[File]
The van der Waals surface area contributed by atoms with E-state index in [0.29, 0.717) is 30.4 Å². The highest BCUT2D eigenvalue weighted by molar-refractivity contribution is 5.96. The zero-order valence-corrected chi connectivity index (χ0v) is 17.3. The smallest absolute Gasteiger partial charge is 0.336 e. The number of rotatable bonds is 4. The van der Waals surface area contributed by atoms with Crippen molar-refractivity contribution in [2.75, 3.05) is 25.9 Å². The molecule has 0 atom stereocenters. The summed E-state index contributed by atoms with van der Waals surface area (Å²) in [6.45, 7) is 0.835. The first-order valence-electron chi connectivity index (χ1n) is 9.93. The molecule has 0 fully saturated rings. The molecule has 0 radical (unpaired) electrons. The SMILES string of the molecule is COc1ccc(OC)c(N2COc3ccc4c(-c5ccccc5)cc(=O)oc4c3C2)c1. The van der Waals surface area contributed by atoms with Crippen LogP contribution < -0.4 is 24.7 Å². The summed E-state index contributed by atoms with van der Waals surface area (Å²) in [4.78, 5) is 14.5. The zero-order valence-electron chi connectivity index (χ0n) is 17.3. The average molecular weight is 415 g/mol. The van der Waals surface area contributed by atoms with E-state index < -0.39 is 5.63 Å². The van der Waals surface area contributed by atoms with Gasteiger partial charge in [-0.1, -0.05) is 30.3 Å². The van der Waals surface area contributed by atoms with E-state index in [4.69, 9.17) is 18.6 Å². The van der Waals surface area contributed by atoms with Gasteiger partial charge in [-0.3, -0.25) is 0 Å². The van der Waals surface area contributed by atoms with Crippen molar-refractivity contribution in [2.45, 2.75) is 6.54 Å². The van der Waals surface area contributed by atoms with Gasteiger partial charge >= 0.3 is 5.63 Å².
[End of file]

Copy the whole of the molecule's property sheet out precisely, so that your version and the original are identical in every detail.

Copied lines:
The van der Waals surface area contributed by atoms with E-state index in [0.29, 0.717) is 30.4 Å². The highest BCUT2D eigenvalue weighted by molar-refractivity contribution is 5.96. The zero-order valence-corrected chi connectivity index (χ0v) is 17.3. The smallest absolute Gasteiger partial charge is 0.336 e. The number of rotatable bonds is 4. The van der Waals surface area contributed by atoms with Crippen molar-refractivity contribution in [2.75, 3.05) is 25.9 Å². The molecule has 0 atom stereocenters. The summed E-state index contributed by atoms with van der Waals surface area (Å²) in [6.45, 7) is 0.835. The first-order valence-electron chi connectivity index (χ1n) is 9.93. The molecule has 0 fully saturated rings. The molecule has 0 radical (unpaired) electrons. The SMILES string of the molecule is COc1ccc(OC)c(N2COc3ccc4c(-c5ccccc5)cc(=O)oc4c3C2)c1. The van der Waals surface area contributed by atoms with Crippen LogP contribution < -0.4 is 24.7 Å². The summed E-state index contributed by atoms with van der Waals surface area (Å²) in [4.78, 5) is 14.5. The zero-order valence-electron chi connectivity index (χ0n) is 17.3. The average molecular weight is 415 g/mol. The van der Waals surface area contributed by atoms with E-state index < -0.39 is 5.63 Å². The van der Waals surface area contributed by atoms with Gasteiger partial charge in [-0.1, -0.05) is 30.3 Å². The van der Waals surface area contributed by atoms with E-state index in [4.69, 9.17) is 18.6 Å². The van der Waals surface area contributed by atoms with Gasteiger partial charge in [-0.3, -0.25) is 0 Å². The van der Waals surface area contributed by atoms with Crippen molar-refractivity contribution in [2.45, 2.75) is 6.54 Å². The van der Waals surface area contributed by atoms with Gasteiger partial charge >= 0.3 is 5.63 Å².